At another wedding Meyers photographed, the bride donned her dress, and many of its buttons promptly popped off. This could potentially be a disastrous situation, since for many, the dress is a focal point of the entire day and especially the getting ready period. As Meyers says, "It's all about the gown…with the bridesmaids attending to her and helping her get the dress ready." In this particular situation they had yet another job, which was to attach the buttons back to the gown. He notes that it turned out to be an easy remedy with the use of inconspicuously placed tape and pins.
Many brides spend months prior to the wedding focused on the solitary goal of losing weight. They want to look their best for their big day, and often that means fitting into a dress that may be smaller than what they typically wear. Of course, their fear is that they won't be able to fit into the gown when the day arrives.
For some, that fear is fully realized. Photographer Matt Kim, based in California, USA, was a witness to one bride's trying moments as she struggled to get her dress on. The results were an award-winning photograph. He says, "It's all her. I just happened to capture her at that particular moment." Once buttoned, the dress looked beautiful and no one seemed to notice it was a bit snug.
With so much going on during the getting ready period, many photographers, like Kim, simply need to be present in order to capture those wonderful timeless expressions. And when the photographer shows up unexpectedly, great pictures can also result. An excellent example of this is Tucker's award-winning photograph of the groom's mother and her friends at the beach with mud masks on their faces. He was sent there by the bride and groom and says, "They got a kick out of me coming there to document it."
The number of people in the getting ready rooms also can have an impact on the dynamics of the moments captured by your wedding photojournalist. "An intimate group of four or five people is ideal," Kim suggests. "If there are twenty people, it can get chaotic." Conversely, if there are only a couple of people in the room, the scene could remain relatively uneventful.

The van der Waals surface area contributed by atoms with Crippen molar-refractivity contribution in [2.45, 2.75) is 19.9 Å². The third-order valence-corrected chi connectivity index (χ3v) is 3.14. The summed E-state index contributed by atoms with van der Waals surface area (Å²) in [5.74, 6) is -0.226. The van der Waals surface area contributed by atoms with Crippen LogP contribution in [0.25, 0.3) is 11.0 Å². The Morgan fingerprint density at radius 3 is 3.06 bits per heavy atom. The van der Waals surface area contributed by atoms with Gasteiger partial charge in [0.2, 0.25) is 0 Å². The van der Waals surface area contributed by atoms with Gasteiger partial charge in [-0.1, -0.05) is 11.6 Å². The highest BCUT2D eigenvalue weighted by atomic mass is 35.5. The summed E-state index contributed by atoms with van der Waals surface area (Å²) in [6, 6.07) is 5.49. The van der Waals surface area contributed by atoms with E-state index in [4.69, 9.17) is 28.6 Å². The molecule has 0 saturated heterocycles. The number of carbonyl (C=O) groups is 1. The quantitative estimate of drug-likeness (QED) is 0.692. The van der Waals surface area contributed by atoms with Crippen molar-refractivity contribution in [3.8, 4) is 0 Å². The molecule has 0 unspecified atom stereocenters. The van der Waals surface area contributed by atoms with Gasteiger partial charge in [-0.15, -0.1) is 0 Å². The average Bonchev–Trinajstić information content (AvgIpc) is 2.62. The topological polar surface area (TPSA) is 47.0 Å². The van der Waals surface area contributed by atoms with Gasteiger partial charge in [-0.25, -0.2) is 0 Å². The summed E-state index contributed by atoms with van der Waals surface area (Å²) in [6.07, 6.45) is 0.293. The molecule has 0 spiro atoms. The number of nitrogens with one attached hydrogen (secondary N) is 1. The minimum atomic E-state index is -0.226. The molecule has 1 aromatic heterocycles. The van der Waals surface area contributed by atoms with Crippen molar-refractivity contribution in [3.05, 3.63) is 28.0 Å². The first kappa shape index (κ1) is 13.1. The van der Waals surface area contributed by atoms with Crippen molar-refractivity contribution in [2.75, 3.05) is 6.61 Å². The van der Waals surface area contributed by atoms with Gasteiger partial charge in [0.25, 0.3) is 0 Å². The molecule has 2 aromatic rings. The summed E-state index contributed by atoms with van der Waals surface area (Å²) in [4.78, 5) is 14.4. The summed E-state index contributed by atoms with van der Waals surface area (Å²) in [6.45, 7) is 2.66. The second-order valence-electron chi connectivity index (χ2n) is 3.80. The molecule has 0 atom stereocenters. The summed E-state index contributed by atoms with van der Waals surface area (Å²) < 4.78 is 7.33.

Children and spontaneity often go hand in hand. If a flower girl happens to be in the mix during the getting ready period, you're likely to get some great pictures. Meyers found this to be true with his photo of a young flower girl who is clearly disgruntled by her mother's attempt to fix her hair. He says that the little girl was not in the cheeriest of moods, something that can often happen when little ones are forced to dress up. Needless to say, it's a superb image, and it adds to the breadth of emotion that comes out during the getting ready period.
A LITTLE PERSPECTIVE
It's always important for the bride to stay relaxed and at ease during the final moments before she walks down the aisle. A good way to do so is to have people around who make you feel calm. Tucker suggests having helpers to do things you don't necessarily need to do yourself in order to keep from feeling over-scheduled. He says, "It's much more interesting to have that unscheduled time to focus in on what's happening - on those feelings of anticipation, nervousness, ecstasy, panic, etc."
As with much of the day, time is of the essence. Tucker also notes that there should be a "fair amount of time, ideally at least an hour" during this period. Too little time can create a stressed-out mood.
Ultimately, it's about the bride enjoying herself. Kim notes, "It's important for the brides to let her friends and loved ones take care of her. If she is good humored about whatever comes up, she can get through anything, save the groom running away!"
Indeed. A little perspective can go a long way during the early hours of the big day, as well as help complete the larger story. When the bridal march is blaring through the speakers and the bride is walking down the aisle, the gasps and wide smiles across the room will attest to her beauty. Thanks to the great wedding photojournalist backstage, everyone (including the groom, who may have been far from that scene) can have an idea as to what took place to bring her to that radiant moment.
- by Lauren Ragland for the Wedding Photojournalist Association